Filing 22

OPINION FILED. Signed by Judge Robert B. Kugler on 3/31/14. (js)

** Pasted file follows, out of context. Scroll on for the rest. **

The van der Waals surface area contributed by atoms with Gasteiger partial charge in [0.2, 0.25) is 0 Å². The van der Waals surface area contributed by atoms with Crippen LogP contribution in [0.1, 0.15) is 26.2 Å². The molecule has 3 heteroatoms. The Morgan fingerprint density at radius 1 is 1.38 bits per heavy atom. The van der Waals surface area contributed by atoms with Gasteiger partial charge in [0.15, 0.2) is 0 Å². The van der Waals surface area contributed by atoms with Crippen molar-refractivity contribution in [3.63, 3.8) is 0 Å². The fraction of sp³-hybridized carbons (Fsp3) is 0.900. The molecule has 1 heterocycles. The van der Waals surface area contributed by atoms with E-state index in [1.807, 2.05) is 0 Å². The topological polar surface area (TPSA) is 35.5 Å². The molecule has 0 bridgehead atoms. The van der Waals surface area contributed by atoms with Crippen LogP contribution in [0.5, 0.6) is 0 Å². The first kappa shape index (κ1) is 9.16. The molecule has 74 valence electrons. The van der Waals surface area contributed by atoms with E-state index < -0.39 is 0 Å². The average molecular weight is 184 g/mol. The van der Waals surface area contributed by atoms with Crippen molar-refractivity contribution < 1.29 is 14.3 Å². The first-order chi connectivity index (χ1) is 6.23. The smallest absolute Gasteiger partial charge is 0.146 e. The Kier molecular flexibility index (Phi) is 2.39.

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NOT FOR PUBLICATION (Doc. No. 17) IN THE UNITED STATES DISTRICT COURT FOR THE DISTRICT OF NEW JERSEY CAMDEN VICINAGE ___________________________________ : JOAN LANE, : : Plaintiff, : : v. : : : SEARS LOGISTICS SERVICES, INC., : : Defendant. : ___________________________________ : Civil No. 11-6157 (RBK/KWM) OPINION KUGLER, United States District Judge: In this case, Plaintiff Joan Lane (“Plaintiff”) asserts claims of gender discrimination, sexual harassment hostile work environment, and retaliation under the New Jersey Law Against Discrimination, N.J. Stat. Ann. § 10:5-1 et seq. (“NJLAD”), against her former employer, Defendant Sears Logistics Services, Inc. (“Defendant”). Currently before the Court is the Defendant’s motion for summary judgment. (Doc. No. 17). For the reasons stated herein, the Court will GRANT IN PART and DENY IN PART Defendant’s motion.1 1 As an initial matter, Plaintiff fails to oppose Defendant’s motion for summary judgment with respect to her gender discrimination and retaliation claims. Accordingly, the Court will grant summary judgment in Defendant’s favor on these claims. See Daughtry v. Family Dollar Stores, Inc., No. 09-5111, 2011 WL 601270, at *8 (D.N.J. Aug. 5, 2011) (granting defendant summary judgment on NJLAD claim because plaintiff failed to respond to defendant’s argument and thus waived claim) (citing Player v. Motiva Enters. LLC, 240 F. App’x 513, 522 n.4 (3d Cir. 2007)); cf. Skirpan v. Pinnacle Health Hosps., No. 07-1730, 2010 WL 3632536, at *6 (M.D. Pa. Apr. 21, 2010) (concluding that “[w]here a plaintiff has brought a cause of action which is challenged through [a] motion for summary judgment as legally insufficient, it is incumbent upon the plaintiff to affirmatively respond to the merits of a summary judgment motion” and noting that “a Plaintiff’s failure to respond to arguments raised on summary judgment effectively constitutes an abandonment of these causes of action and essentially acts as a waiver of these issues.”). I. FACTUAL BACKGROUND AND PROCEDURAL HISTORY2 Plaintiff began her employment with Defendant in October 2009 as a Material Handler at Defendant’s Swedesboro, New Jersey facility. (Defendant’s Statement of Material Facts Not in Dispute (“Def.’s SMF”) ¶¶ 4-5.) As a Material Handler, Plaintiff was responsible for checking in, putting away, and tagging merchandise, as well as putting parts together for merchandise. (Id. ¶ 6.) As a new employee, Plaintiff received copies of Defendant’s Code of Conduct and its Equal Employment Opportunity, Non-Harassment, and Affirmative Action policies. (Id. ¶¶ 7-8.) Plaintiff was aware that the Code of Conduct prohibited discrimination, harassment, and intimidation, and that Defendant’s other policies prohibited harassment based on, inter alia, gender, sexual orientation, race, and ethnicity. (Pl.’s Dep. 60:20-61:2.) Plaintiff was also informed about Defendant’s “reporting methods for associates who believe that improper conduct has occurred, including contacting one’s supervisor, department manager, any company officer, human resources representative, the company’s Office of Compliance and Ethics, and the Chief Compliance and Ethics Officer.” (Def.’s SMF ¶ 10.) Defendant also maintained a tollfree hotline for employees to report any issues they may have regarding their employment. (Id. ¶ 11.) At the start of her employment, Plaintiff was assigned to work the third shift. (Id. ¶ 14.) Louis Fine was employed by Defendant as a Material Handler Lead for the third shift. (Id. ¶ 15.) Plaintiff was the only female Material Handler on the floor. (Pl.’s Statement of Disputed Facts (“Pl.’s SF”) ¶ 2; Deposition of Plaintiff Joan Lane 70:3-9, Dec. 6, 2012.) In early 2010, at some point after she began her employment, Plaintiff states that Mr. Fine engaged in the following 2 When considering a defendant’s motion for summary judgment, the Court views the facts underlying the claims in the light most favorable to the plaintiff. See Petruzzi’s IGA Supermarkets, Inc. v. Darling-Delaware Co., Inc., 998 F.2d 1224, 1230 (3d Cir. 1993). 2 conduct: (1) he “called out of [her] name”, i.e., Mr. Fine called Plaintiff a “bitch” and “dumb”; (2) he “invited Plaintiff to [his] penis”; (3) he stated that “[a]ll [Plaintiff] wants is my dick”; (4) he told her to “sit on [his] face”; (5) he made inappropriate sexual gestures towards her; and (6) on more than four occasions he would drop paperwork on the floor after she handed it to him. (Pl.’s Dep. 68:2-72:7; 75:10-23; 85:1-8; 99:14-102:4.) Plaintiff also testified that “quite a few times” she was not allowed to use “the good clamp trucks”3 and that the keys would be taken out of those trucks so that she could not use them. (Id. 69:15-21.) Specifically, “I would come in and go to get a clamp truck to bring up front. They would take the keys out of it. Or if I did get a clamp truck, a newer clamp truck and brought it up to the front, then [Mr. Fine] would tell me, Oh, I’m taking this clamp truck[], get a different one. And by that time there was no good ones to run. There were older ones.” 4 (Id. 88:4-15.) Although the timing of Mr. Fine’s conduct is not clear, Plaintiff testified that she reported the “name calling” to Mr. Victor Battagliotti in approximately June 2010, and that the majority of Mr. Fine’s comments and actions occurred prior to this discussion. (Pl.’s Dep. 73:3-24; 77:224; 124:1-6.) Mr. Battagliotti instructed Plaintiff to make a report, which she left in his office. (Id. 73:21-74:14.) Plaintiff’s report, dated July 1, 2010, provides: [Mr. Fine stated she] ‘better fuckin do those papers wright [sic]’, and that ‘sometimes [Mr. Fine’s] words towards me are a bit hard. I don’t like being cursed at or called out of my name [BITCH] we talked about that an[d] he has not said that anymore’, ‘[t]here has been other stuff said about 2 months ago when the temporal workers were here, [Louis Fine] said some real slick stuff to me in front of the temporal worker {that oh she want your body} I wasso embarrass [sic], so I called him aside and told him that I don’t like 3 A “clamp truck” is “like[] a forklift, but it has paddles on the side and it clamps the merchandise and lifts it up and brings it down instead of lifting from the bottom.” (Pl.’s Dep. 86:12-17.) A “good clamp truck” “are small . . . [and] newer compared to the big old clamp trucks . . . [t]he newer [clamp trucks] r[a]n better and worked better” than the “big old clamp trucks.” (Id. 86:21-87:3.) 4 Although it is not particularly clear from her deposition, “they” means Mr. Fine in connection with another Material Handler named “Kevin.” (Id. 89:14-19.) 3 stuff like that. Now I don’t want such ugly words to be spoken to me nor do I want to be harassed at any time after I turn this paper in to you. (Def.’s SMF, Ex. B, Lane 15.) After Plaintiff made her complaint, Mr. Battagliotti contacted Rachel Byers, an Area Human Resources Manager. (Def.’s SMF ¶ 47.) Mr Battagliotti also sent Ms. Byers a copy of Plaintiff’s written complaint. (Id. ¶ 48.) On July 8, 2010, Ms. Byers opened an investigation into Plaintiff’s complaint. (Id. ¶ 52.) And on July 13, 2010, Ms. Byers interviewed Mr. Fine in person at the Swedesboro facility, as well as two other employees, Donia Robinson and John Conway. (Id. ¶¶ 53.) Although Plaintiff stated that these employees witnessed one of Mr. Fine’s inappropriate comments, neither Ms. Robinson nor Mr. Conway could recall an incident involving Mr. Fine and Plaintiff. (Id. ¶¶ 54-55.) Mr. Fine even testified that he was not aware that Ms. Byers investigation and interview of him had anything to do with the Plaintiff; rather, he believed that her interview was about his use of “foul language.”5 At the time Ms. Byers was conducting her investigation, Plaintiff was on a leave of absence and Ms. Byers did not interview her. (Deposition of Rachel Byers 23:9-12, Apr. 29, 2013.) Based on her investigation, Ms. Byers subsequently concluded that Plaintiff’s allegations were unsubstantiated. (Byers Dep. 29:8-11.) However, after her complaints, Plaintiff was moved from the third shift to the second shift where she was told not to have any contact with Mr. Fine. (Pl.’s Dep. 91:23-24.) From approximately October 2010 until early April 2011, Plaintiff was on another leave of absence due to a serious health condition. (Def.’s SMF ¶ 60; Pl.’s Dep. 160:6-163:6.) While Plaintiff was out on leave, however, she spoke with Latanya Ezell, a Human Resources representative, and complained that “she had been cursed at, talked down to, and discriminated 5 There is other evidence in the record, however, that contradicts Mr. Fine’s statement. (See Deposition of Louis Fine 23:3-12, Dec. 4, 2012; Pl.’s SMF, Ex. D (Email from V. Battagliotti to R. Byers, July 7, 2010); Def.’s SMF, Ex. E, Byers 7 at S 0289.) 4 against.” (Def.’s SMF ¶ 61; Ex. E, Byers 6.) In her complaint to Ms. Ezell, Plaintiff reiterated that Mr. Fine had allegedly stated “you better be fucking doing those papers right,” and asserted that Mr. Fine made a reference to male genitals. (Id. ¶ 62; Ex. E, Byers 6.) In response to an email sent by Ms. Ezell to Ms. Byers, Ms. Byers responded that “[t]he first incident was investigated . . . and found to be inconclusive.” (Ex. E, Byers 6.) She then stated: “[w]e’ll need to fully investigate.” (Id.) However, Plaintiff was never informed or made aware that Sears had actually conducted any investigation into her complaints. (Pl.’s Dep. 179:2-5.) It is also unclear whether the second investigation was ever concluded. (Pl.’s SF ¶ 38; Def.’s Reply SMF ¶ 38.) When Plaintiff returned to work in April 2011, she was on light duty. However, at the end of April, Plaintiff went on another leave of absence. (Pl.’s Dep. 164:4-7.) When she returned to work on October 1, 2011, she was placed on the second shift. (Id. 167:21-168:6.) Subsequently, sometime in either late 2011, or early 2012, Plaintiff stopped reporting to work. (Id. 172:2-9; 205:3-16.) That following summer, when contacted by an employee in Sears’ Human Resources group as to whether she would be returning to work, Plaintiff responded that she would not and would be resigning because of stress and her illness, multiple sclerosis. (Id. 51:22-52:7.) Plaintiff testified that if it had not been for the stress and pressure at work, she would not have experienced “flare ups” associated with her multiple sclerosis, which resulted in hospitalization. (Id. 207:6-16.) On August 25, 2011, Plaintiff filed suit against the Defendant in the Superior Court of New Jersey, Camden. Plaintiff claimed that she was subjected to various acts of sexual harassment by one of Defendant’s supervisors, and that these acts were “regular and pervasive in nature,” thus creating a hostile work environment. (Doc. No. 1, Compl. ¶ 3.) Plaintiff further 5 alleged that Defendant failed to conduct an adequate investigation or otherwise abate the hostile work environment. (Id. ¶¶ 4-5.) On October 19, 2011, Defendant filed a notice of removal pursuant to 28 U.S.C. § 1441, invoking this Court’s jurisdiction under 28 U.S.C. § 1332(a). On October 25, 2011, Defendant answered Plaintiff’s Complaint, and, after the close of discovery, Defendant filed its motion for summary judgment on June 21, 2013. (Doc. No. 17.) As this motion is fully briefed, the Court now turns to the parties’ arguments. II. DISCUSSION A. Summary Judgment Standard Summary judgment is appropriate where the Court is satisfied that “there is no genuine dispute as to any material fact and that the movant is entitled to judgment as a matter of law.” Fed. R. Civ. P. 56(a); see Celotex Corp. v. Catrett, 477 U.S. 317, 330 (1986). A genuine dispute of material fact exists only if the evidence is such that a reasonable jury could find for the nonmoving party. Anderson v. Liberty Lobby, Inc., 477 U.S. 242, 248 (1986). When the Court weighs the evidence presented by the parties, “[t]he evidence of the non-movant is to be believed, and all justifiable inferences are to be drawn in his favor.” Id. at 255. The burden of establishing the nonexistence of a “genuine issue” is on the party moving for summary judgment. Aman v. Cort Furniture Rental Corp., 85 F.3d 1074, 1080 (3d Cir. 1996). The moving party may satisfy its burden either by “produc[ing] evidence showing the absence of a genuine issue of material fact” or by ‘showing’ – that is, pointing out to the district court – that there is an absence of evidence to support the nonmoving party’s case.” Celotex, 477 U.S. at 325. 6 If the party seeking summary judgment makes this showing, it is left to the nonmoving party to “do more than simply show that there is some metaphysical doubt as to the material facts.” Matsushita Elec. Indus. Co. v. Zenith Radio Corp., 475 U.S. 574, 586 (1986). Rather, to survive summary judgment, the nonmoving party must “make a showing sufficient to establish the existence of [every] element essential to that party’s case, and on which that party will bear the burden of proof at trial.” Celotex, 477 U.S. at 322. Furthermore, “[w]hen opposing summary judgment, the nonmovant may not rest upon mere allegations, but rather must ‘identify those facts of record which would contradict the facts identified by the movant.’” Corliss v. Varner, 247 F. App’x. 353, 354 (3d Cir. 2007) (quoting Port Auth. of N.Y. and N.J. v. Affiliated FM Ins. Co., 311 F.3d 226, 233 (3d Cir. 2002)). In deciding the merits of a party’s motion for summary judgment, the Court’s role is not to evaluate the evidence and decide the truth of the matter, but to determine whether there is a genuine issue for trial. Anderson, 477 U.S. at 249. Credibility determinations are the province of the fact finder, not the district court. BMW, Inc. v. BMW of N. Am., Inc., 974 F.2d 1358, 1363 (3d Cir. 1992). B. Sexual Harassment Hostile Work Environment Claims Under the NJLAD As the New Jersey Supreme Court has long recognized, “New Jersey has a strong interest in maintaining ‘discrimination-free workplace[s]’ for workers.” Cutler v. Dorn, 955 A.2d 917, 923 (N.J. 2008) (citing Lehmann v. Toys ‘R’ Us, Inc., 626 A.2d 445, 452 (N.J. 1993)). Accordingly, the NJLAD makes it an unlawful [f]or an employer, because of the race, creed, color, national origin, ancestry, age, marital status, affectional or sexual orientation, sex . . . of any individual, . . . to refuse to hire or employ or to bar or to discharge . . . from employment such individual or to discriminate against such individual in compensation or in terms, conditions or privileges of employment. 7 Lehmann, 626 A.2d at 452 (citing N.J. Stat. Ann.. § 10:5–12(a)). Plaintiffs claiming a hostile workplace based on acts of sexual harassment, must prove that the complained-of conduct (1) would not have occurred but for the employee’s gender; and it was (2) severe or pervasive enough to make a (3) reasonable woman believe that (4) the conditions of employment are altered and the working environment is hostile or abusive. Cutler, 955 A.2d at 924 (citing Lehmann, 626 A.2d at 453). When evaluating hostile work environment claims, courts should consider the “totality of the circumstances,” rather than “individual incidents.” Andrews v. City of Philadelphia, 895 F.2d 1469, 1482-84 (3d Cir. 1990). Courts may consider “the frequency of the discriminatory conduct; its severity; whether it is physically threatening or humiliating, or a mere offensive utterance; and whether it unreasonably interferes with an employee’s work performance.” Feraro-Bengle v. Randstad North Am., L.P., 2006 WL 2524170, at *4 (D.N.J. Aug. 30, 2006) (quoting Harris v. Forklift Sys., Inc., 510 U.S. 17, 23 (1993) (internal quotation marks omitted)). Offhanded comments and isolated incidents are insufficient to sustain a hostile work environment claim. Faragher v. City of Boca Raton, 524 U.S. 775, 788 (1998). And “speculations, generalities, and gut feelings, however genuine, do not permit an inference of discrimination to be drawn.” Chambers v. Heidelberg USA, Inc., No. 04-583, 2006 WL 1281308, at *6 (D.N.J. May 5, 2006) (citation omitted). III. ANALYSIS Defendant argues that summary judgment is appropriate in this case because: (1) Plaintiff has failed to establish that the complained of conduct was because of any protected category; (2) She has failed to offer any evidence, aside from her own uncorroborated assertions, that establishes the existence of any severe, pervasive, or extreme conduct based upon her gender 8 that altered the terms or conditions of her employment with Defendant; and (3) Defendant exercised reasonable care to prevent and correct the alleged harassing behavior. Although Defendant argues that Plaintiff has failed to establish her claim such that summary judgment is appropriate, the Court disagrees. Based on the record before the Court it appears that there is a clear factual dispute as to whether Mr. Fine even engaged in the conduct forming the basis for Plaintiff’s suit, let alone whether that conduct was severe and pervasive. Illustratively, Plaintiff testified that Mr. Fine poked her in the upper chest area prior to the time that she complained to Mr. Battagliotti. (Pl.’s Dep. 124:1-6.) However, Mr. Fine testified that he never poked Plaintiff. (Fine Dep. 44:19-20.) Plaintiff also testified that Mr. Fine told her to “sit on my face.” (Pl.’s Dep. 99:14-100:4.) Again, however, Mr. Fine testified to the contrary. (Fine Dep. 45:7-8.) Indeed, for each of Plaintiff’s allegations regarding Mr. Fine’s conduct, there is a contradictory assertion in Mr. Fine’s deposition testimony.6 Additionally, certain documentary evidence in the record supports Plaintiff’s allegations. (Pl.’s SF, Ex. D (Email from Mr. Battagliotti to Ms. Byers stating that he had to suspend Mr. Fine due to insubordination and that he talked to him “about the statement I received from an associate about his language and the way he talks to associates on his shift . . . [Mr. Fine] said he didn’t say it, but I believe he did”); Def.’s Ex. E, Byers 6 (Ms. Byers noting on an “Investigation Form” that “Lou Fine was previously suspended without pay and understands that was disciplinary action for comments made to Joan Lane”). 6 As to Defendant’s argument that Plaintiff cannot rely on her own testimony in order to support her hostile work environment claim, depositions are listed in Fed. R. Civ. P. 56(c)(1)(A) as one of several materials that may be cited to assert that a fact is genuinely disputed. The rule makes no distinction as to the weight to be afforded to a plaintiff’s own testimony as compared to the testimony of others. See Socoloski v. Sears Holding Corp., No. 113508, 2012 WL 3155523, at *6 n.5 (E.D. Pa. Aug. 3, 2012) (holding that plaintiff’s testimony alleging that certain supervisors “made various age-specific discriminatory comments directed toward Plaintiff on multiple occasions” was sufficient to establish that defendants’ proffered reason for firing plaintiff was pretextual). 9 Further, Plaintiff has raised an issue of material fact as to whether the complained-of conduct and offensive remarks would have occurred but for the fact that she is a woman. The derogatory language she alleges rises above mere incivility, see Herman v. Coastal Corp., 791 A.2d 238 (N.J. Super. Ct. App. Div. 2002), and some of the conduct alleged was sexual in nature. Defendant contends that a number of the comments Plaintiff identified did not implicate her gender, e.g., Mr. Fine’s comment that she “better fucking do them papers right,” however, based on Plaintiff’s other allegations, the fact that she was the only female Material Handler on the floor, and viewing the facts in the light most favorable to Plaintiff, the Court does not accept Defendant’s argument that the alleged harassment was not based on Plaintiff’s gender.7 Finally, for the reasons set forth above, Plaintiff has raised a material dispute of fact as to whether a reasonable woman would believe that the conditions of employment were altered and that a hostile or abusive working environment existed. Based on the foregoing, the Court holds that Defendant’s arguments do not justify summary judgment at this time. 1. Defendant’s Liability as Plaintiff’s Employer Even though there is a triable issue of fact regarding Plaintiff’s claim of hostile work environment, the Court must still inquire as to whether Defendant can be held vicariously liable for the conduct of one of its employees. 7 Defendant also notes that for a number of Plaintiff’s allegations, she was not sure whether she specifically reported the conduct to Mr. Battagliotti, or whether she included it in her report. (See Pl.’s Dep. 85:13-21; 101:10-102:14; 123:1-124:14.) However, Plaintiff’s report, dated July 1, 2010, provides: ‘[t]here has been other stuff said about 2 months ago when the temporal workers were here, [Louis Fine] said some real slick stuff to me in front of the temporal worker {that oh she want your body} I wasso embarrass [sic], so I called him aside and told him that I don’t like stuff like that. Now I don’t want such ugly words to be spoken to me nor do I want to be harassed at any time after I turn this paper in to you. (Def.’s SMF, Ex. B, Lane 15.) Although “real slick stuff” might be Plaintiff’s attempt to reference some of Mr. Fine’s other remarks, this type of inquiry is properly reserved for the jury, along with any credibility determination as to Plaintiff’s or Mr. Fine’s account of the events at issue. 10 Plaintiff argues that Defendant is vicariously liable for her Mr. Fine’s conduct because he was her supervisor. Alternatively, she argues that Defendant liable for its own negligent conduct in failing to remediate her situation. (Pl.’s Opp’n Br. 7-12.) As discussed above, Defendant counters that it exercised reasonable care to prevent and correct the alleged harassing behavior such that it cannot be held vicariously liable, and that because Plaintiff did not complain to Defendant about the majority of the assertions she now raises, she unreasonably failed to take advantage of any preventative or corrective opportunities provided by Defendant. (Def.’s Br. 3536.) In its Reply Brief, Defendant argues for the first time that Mr. Fine is a not a supervisor such that it can be held vicariously liable for his conduct. a. Whether Mr. Fine Qualifies as a Supervisor An employer’s liability under the NJLAD for claims related to sexual harassment by a supervisor is largely dependent upon the facts of a particular case. Lehmann, 626 A.2d at 464. Generally, an employer can be held vicariously liable for the conduct of a supervisor where the supervisor acted within the scope of his or her employment. Id. Additionally, in the more common situation where the supervisor acted outside the scope of his or her employment, the employer can be held vicariously liable “if the employer contributed to the harm through its negligence, intent, or apparent authorization of the harassing conduct, or if the supervisor was aided in the commission of the harassment by the agency relationship.” Id.; see also Herman v. Coastal Corp., 791 A.2d 238, 251 (explaining that an employer cannot be held liable for sexual harassment under the NJLAD “in the absence of a showing that the harassing employee was acting within the scope of his employment, or that the employer was negligent, or had intended the conduct.”) 11 Thus, as explained by the New Jersey Supreme Court in Lehmann, “an employer can be held liable for compensatory damages stemming from a supervisor’s creation of a hostile work environment” in one of three circumstances: (1) where “the employer grants the supervisor the authority to control the working environment and the supervisor abuses that authority to create a hostile work environment[;]” or (2) where “the employer ha[s] actual or constructive notice of the harassment[;]” or (3) where, in the absence of actual or constructive notice, “the employer negligently or recklessly failed to have an explicit policy that bans sexual harassment and that provides an effective procedure for the prompt investigation and remediation of such claims.” 626 A.2d at 464. “A supervisor has a unique role in shaping the work environment. Part of a supervisor’s responsibilities is the duty to prevent, avoid, and rectify invidious harassment in the workplace.” Herman, 791 A.2d at 252. Determining precisely which employees qualify as supervisors “for purposes of vicarious liability for compensatory damages” depends upon the “functional assignments” those employees maintain in the workplace. Cavuoti v. New Jersey Transit Corp., 735 A.2d 548, 558 (N.J. 1999). Moreover, the use of “a mere title of ‘manager’ or ‘supervisor’ does not by itself suffice to impute that employee’s knowledge or actions to the employer.” Id. at 557-58. Putting aside arbitrary position titles utilized by any given employer then, generally “a supervisor has the authority to hire, fire, discipline, control employees’ wages or control employees’ schedules.” Herman, 791 A.2d at 254 (citing Cavuoti, 735 A.2d at 558); see also Entrot v. BASF Corp., 819 A.2d 447, 459 (N.J. Super. Ct. App. Div. 2003) (relevant factors in determine whether an employee qualifies as a supervisor include the power to fire or demote, the power to direct job functions, and any evidence that the alleged harasser possessed influence to 12 control the workplace or restrict the alleged victim’s freedom to ignore the complained-of conduct). As recognized by New Jersey courts, “[a]n employer is generally liable for a hostile work environment created by a supervisor because the power an employer delegates to a supervisor ‘to control the day-to-day working environment’ facilitates harassing conduct.” Herman, 791 A.2d at 254 (citation omitted); see also Lehmann, 626 A.2d at 462. Indeed, the Court must consider “whether the power the offending employee possessed was reasonably perceived by the victim, accurately or not, as giving that employee the power to adversely affect the victim’s working life.” Entrot, 819 A.2d at 459. Here, a review of the record reveals that there is a genuine dispute as to whether Mr. Fine was Plaintiff’s supervisor. Plaintiff argues that Mr. Fine was a supervisor who controlled her day-to-day activities and that he himself admitted that he was her supervisor and directed her daily tasks and day-today working environment. (Pl.’s SF ¶ 61; Fine Dep. 19:20-20:3 (Q. “Do you have keys to the place? A. Yes. Q. Why? A. ‘Cause I’m a supervisor. I’m a lead . . . Q. So how many people under your supervision as a lead, as you’ve indicated, in and about the time frame that Joan Lane worked there . . . ? A. On . . . one night. There might have been more, but there’s probably six a night there”); 20:17-21 (“Q. Okay. So you would assign people duties and tasks . . . . A. Yes”); 27:6-28:19 (indicating that it was part of his job to provide input to management related to employees’ performance and performance issues).) Additionally, Ms. Byers testified that it was her understanding that Plaintiff felt harassed by a “member of management.” (Pl.’s SF ¶ 28; Byers Dep. 9:6-10). And that Mr. Fine managed Plaintiff’s day-today activities. (Byers Dep. 59:24-60:1.) Further, portions of Mr. Battagliotti’s 13 testimony also support Plaintiff’s claim. (See Deposition of Victor Battagliotti 31:20-24, Feb. 18, 2013 (confirming that Mr. Fine was responsible for assigning tasks to the six employees he supervised); 42:9-43:5 (explaining that supervisors control their shifts and are responsible for workflow); 43:6-44:2 (agreeing that it was expected that associates would follow the leads and supervisors and their instructions and that there was a chain of command); 44:3-10 (confirming that if an associate failed to follow an instruction from a lead or a supervisor, he or she could be subject to discipline).) There is some evidence that Mr. Fine was not consulted in connection with any disciplinary actions. (See Fine Dep. 28:20-24.) And that he did not hire or fire employees. (Byers Dep. 59:24-60:1.) Additionally, in further support of its argument that Mr. Fine does not qualify as a supervisor, Defendant offers a verified statement from Mr. Fine in connection with its reply in further support of its motion for summary judgment. (Def.’s Reply Br., Ex. FF.) This statement appears to be an attempt to contradict any evidence previously submitted that would have supported a conclusion that Mr. Fine qualified as a supervisor. Indeed, in this document, Mr. Fine states (in conclusory fashion) that he did not have the authority to hire, fire, promote or demote employees, nor did have the authority to make significant changes to the duties and responsibilities of material handlers, and he did not have the authority to make decisions that cause significant changes in employees’ benefits.8 (Id.) In light of this contradictory evidence, there is a genuine dispute of material fact as to whether Mr. Fine’s control over Plaintiff’s day-to-day tasks were sufficient to find that he had influence to control the work place and whether his power was reasonably perceived by Plaintiff as giving him the power to adversely affect her working life, and thus qualified as Plaintiff’s supervisor. Accordingly, summary judgment is inappropriate at this time. 8 Although there are a few more statements on the second page of this document, they are illegible. 14 b. Maintenance of an Anti-Harassment Policy As an alternative basis for liability, Plaintiff argues that Defendant is directly liable for its failure to implement an effective anti-harassment policy and its failure to implement any effective remedial measure in response to Plaintiff’s complaints. (Pl.’s Opp’n Br. 10-11.) Chief among her concerns is the fact that she was cut out of Defendants’ investigative process. (Id. 11.) Defendant argues that its dissemination of an effective anti-harassment policy provides compelling proof that an employer has exercised reasonable care to prevent and promptly correct harassment and serves as a defense to liability. (Def.’s Br. 35.) And that Plaintiff failed to take advantage of Defendant’s preventative or corrective opportunities. (Id. at 36.) Under New Jersey law, courts “adhere to the principle that if an employer has exercised due care in acting to prevent a sexually discriminatory hostile work environment, vicarious liability should not attach. The establishment of an effective anti-sexual harassment workplace policy and complaint mechanism evidences an employer’s due care and may provide affirmative protection from vicarious liability.” Gaines v. Bellino, 801 A.2d 322, 323 (N.J. 2002); see also Cavuoti, 735 A.2d at 556 (recognizing that New Jersey law “afford[s] a form of a safe haven [from vicarious liability for the harassing conduct of an employee] for employers who promulgate and support an active, anti-harassment policy.”) In order for an employer to enjoy the benefit of that safe haven from vicarious liability based on maintaining an active anti-harassment policy, the following circumstances are “relevant: periodic publication of the employer’s anti-harassment policy, the presence of an effective and practical grievance process for employees to use, and training for workers, supervisors, and managers concerning how to recognize and eradicate unlawful harassment.” Gaines, 801 A.2d at 330 (citing Cavuoti, 735 A.2d at 556). 15 Additionally, “[a]n employer has a clear duty not only to take strong and aggressive measures to prevent invidious harassment, but also to correct and remediate promptly such conduct when it occurs.” Herman, 791 A.2d at 252 (citing Payton v. New Jersey Turnpike Auth., 691 A.2d 321, 327-28 (N.J. 1997)). As the New Jersey Supreme Court noted in Gaines, “[t]he efficacy of an employer’s remedial program is highly pertinent to an employer’s defense” that its actions absolve it from all liability for a plaintiff’s claims. 801 A.2d at 330 (citing Payton, 691 A.2d at 327). “‘[E]ffective’ remedial measures . . . include the process by which the employer arrives at the sanctions that it imposes on the alleged harasser” and are reviewed in light of the “investigation—including [its] timeliness, thoroughness, [the] attitude toward the allegedly harassed employee, and the like—as well as by the result[.]” Payton, 691 A.2d at 327. Here, it is undisputed that Defendant maintained an anti-harassment policy that was subject to periodic publication and made available to Plaintiff, (Pl.’s Dep. 60:2-63:15; Ex. B, Lane 4), and that the policy provided for multiple reporting methods, as well as a toll free hotline, for associates who believe that improper conduct has occurred. (Def.’s SMF ¶¶ 10-11; Pl.’s Dep. 61:7-63:5; Ex. B, Lane 3.) Plaintiff made use of the complaint mechanisms available to her but argues that the investigative process was inadequate, i.e., that the efficacy of the remedial measures taken by Defendant were lacking. Although there is no dispute that investigations were opened in response to Plaintiff’s complaints, she was never interviewed in connection with those investigations. Additionally, there seems to be contradictory evidence as to whether Mr. Fine was actually disciplined for his alleged conduct toward Plaintiff, or for unrelated subordination due to his penchant for wearing shorts to work and using “foul language.” (Compare Fine Dep. 23:15-18, with Def.’s Ex. E, Byers 6 (form prepared and signed by Ms. Byers, but not by Mr. 16 Fine, stating that “Lou Fine was previously suspended without pay and understands that was disciplinary action for comments made to Joan Lane”) Further, although Defendant’s Code of Conduct states that the Sensitive Investigations Committee, charged with investigating complaints that involve, inter alia, “conduct of officers,” shall be required to “conduct effective investigations of Sensitive Complaints,” it does not define what makes an investigation effective nor provide for any investigative procedures. (D. Ex. B, Lane 3 at 15.) A reasonable trier of fact may well conclude that simply requiring that investigations be effective—certainly a nod to the standard articulated in the case law—without conducting those investigations in an effective manner, does little to support the assertion that the policy itself precludes liability. Finally, although Defendant argues that Plaintiff failed to report certain of Mr. Fine’s conduct, there is conflicting evidence in the record as to what was exactly reported and when. Accordingly, because a reasonable jury could conclude that Defendant’s failure to interview Plaintiff, along with the contradictory evidence as to whether Mr. Fine was actually interviewed or disciplined as a result of Plaintiff’s complaints, constituted a failure to implement “effective” remedial measures, the Court will deny Defendant’s motion for summary judgment on Plaintiff’s hostile work environment claim. C. Plaintiff’s Claim for Punitive Damages Finally, under NJLAD, an employer can be liable for punitive damages “only in the event of actual participation by upper management or willful indifference.” Santiago v. City of Vineland, 107 F. Supp. 2d 512, 569 (D.N.J. 2000) (internal quotation marks and citations omitted). Based on the record before the Court, no reasonable jury could conclude that Defendant actually participated in the conduct of which Plaintiff complains or that it was willfully indifferent to Mr. Fine’s wrongdoing. Although, as discussed above, Defendant may be 17 found to be vicariously liable for Mr. Fine’s actions and thus subject to compensatory damages, Plaintiff has failed to raise a triable issue of fact that its conduct rose to the level required for the imposition of punitive damages. Accordingly, this claim will be dismissed. IV. CONCLUSION For the reasons stated above, the Court will GRANT IN PART and DENY IN PART Defendant’s motion for summary judgment. An appropriate order shall issue today. Dated: 3/31/2014 s/ Robert B. Kugler ____ ROBERT B. KUGLER United States District Judge 18